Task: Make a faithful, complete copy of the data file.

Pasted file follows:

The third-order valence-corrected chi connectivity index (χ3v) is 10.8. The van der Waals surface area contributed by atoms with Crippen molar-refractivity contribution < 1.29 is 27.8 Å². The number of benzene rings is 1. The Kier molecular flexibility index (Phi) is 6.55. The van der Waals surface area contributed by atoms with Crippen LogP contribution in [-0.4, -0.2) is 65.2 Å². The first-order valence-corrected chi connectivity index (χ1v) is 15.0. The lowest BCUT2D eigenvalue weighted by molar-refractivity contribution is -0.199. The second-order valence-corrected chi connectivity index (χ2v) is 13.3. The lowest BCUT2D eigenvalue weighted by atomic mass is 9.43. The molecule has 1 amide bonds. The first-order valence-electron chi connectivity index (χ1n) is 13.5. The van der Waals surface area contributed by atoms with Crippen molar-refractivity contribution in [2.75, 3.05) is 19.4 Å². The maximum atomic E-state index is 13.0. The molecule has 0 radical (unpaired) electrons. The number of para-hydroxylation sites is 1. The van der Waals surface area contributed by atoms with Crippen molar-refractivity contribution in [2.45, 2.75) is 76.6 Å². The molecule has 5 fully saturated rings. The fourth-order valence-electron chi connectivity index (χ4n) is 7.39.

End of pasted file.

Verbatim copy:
The third-order valence-corrected chi connectivity index (χ3v) is 10.8. The van der Waals surface area contributed by atoms with Crippen molar-refractivity contribution < 1.29 is 27.8 Å². The number of benzene rings is 1. The Kier molecular flexibility index (Phi) is 6.55. The van der Waals surface area contributed by atoms with Crippen LogP contribution in [-0.4, -0.2) is 65.2 Å². The first-order valence-corrected chi connectivity index (χ1v) is 15.0. The lowest BCUT2D eigenvalue weighted by molar-refractivity contribution is -0.199. The second-order valence-corrected chi connectivity index (χ2v) is 13.3. The lowest BCUT2D eigenvalue weighted by atomic mass is 9.43. The molecule has 1 amide bonds. The first-order valence-electron chi connectivity index (χ1n) is 13.5. The van der Waals surface area contributed by atoms with Crippen molar-refractivity contribution in [2.75, 3.05) is 19.4 Å². The maximum atomic E-state index is 13.0. The molecule has 0 radical (unpaired) electrons. The number of para-hydroxylation sites is 1. The van der Waals surface area contributed by atoms with Crippen molar-refractivity contribution in [2.45, 2.75) is 76.6 Å². The molecule has 5 fully saturated rings. The fourth-order valence-electron chi connectivity index (χ4n) is 7.39.